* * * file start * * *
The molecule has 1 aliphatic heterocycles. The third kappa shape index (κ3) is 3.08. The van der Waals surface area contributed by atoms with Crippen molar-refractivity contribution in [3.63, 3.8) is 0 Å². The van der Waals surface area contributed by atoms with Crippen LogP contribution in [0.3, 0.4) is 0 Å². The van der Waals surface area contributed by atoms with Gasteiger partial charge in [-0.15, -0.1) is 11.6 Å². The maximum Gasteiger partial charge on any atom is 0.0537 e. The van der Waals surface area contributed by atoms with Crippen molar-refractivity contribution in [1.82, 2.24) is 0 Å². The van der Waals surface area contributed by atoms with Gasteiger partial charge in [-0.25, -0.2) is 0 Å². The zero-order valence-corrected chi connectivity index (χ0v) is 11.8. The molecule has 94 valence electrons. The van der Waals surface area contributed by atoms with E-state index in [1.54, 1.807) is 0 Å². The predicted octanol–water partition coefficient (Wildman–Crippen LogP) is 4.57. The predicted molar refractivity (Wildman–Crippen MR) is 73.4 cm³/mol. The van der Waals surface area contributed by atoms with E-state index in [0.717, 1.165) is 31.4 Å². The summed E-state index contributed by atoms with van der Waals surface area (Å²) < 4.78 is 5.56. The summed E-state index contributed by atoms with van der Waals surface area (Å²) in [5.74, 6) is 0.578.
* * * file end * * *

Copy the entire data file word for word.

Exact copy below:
The molecule has 1 aliphatic heterocycles. The third kappa shape index (κ3) is 3.08. The van der Waals surface area contributed by atoms with Crippen molar-refractivity contribution in [3.63, 3.8) is 0 Å². The van der Waals surface area contributed by atoms with Crippen LogP contribution in [0.3, 0.4) is 0 Å². The van der Waals surface area contributed by atoms with Gasteiger partial charge in [-0.15, -0.1) is 11.6 Å². The maximum Gasteiger partial charge on any atom is 0.0537 e. The van der Waals surface area contributed by atoms with Crippen molar-refractivity contribution in [1.82, 2.24) is 0 Å². The van der Waals surface area contributed by atoms with Gasteiger partial charge in [-0.25, -0.2) is 0 Å². The zero-order valence-corrected chi connectivity index (χ0v) is 11.8. The molecule has 94 valence electrons. The van der Waals surface area contributed by atoms with E-state index in [1.54, 1.807) is 0 Å². The predicted octanol–water partition coefficient (Wildman–Crippen LogP) is 4.57. The predicted molar refractivity (Wildman–Crippen MR) is 73.4 cm³/mol. The van der Waals surface area contributed by atoms with E-state index in [0.717, 1.165) is 31.4 Å². The summed E-state index contributed by atoms with van der Waals surface area (Å²) < 4.78 is 5.56. The summed E-state index contributed by atoms with van der Waals surface area (Å²) in [5.74, 6) is 0.578.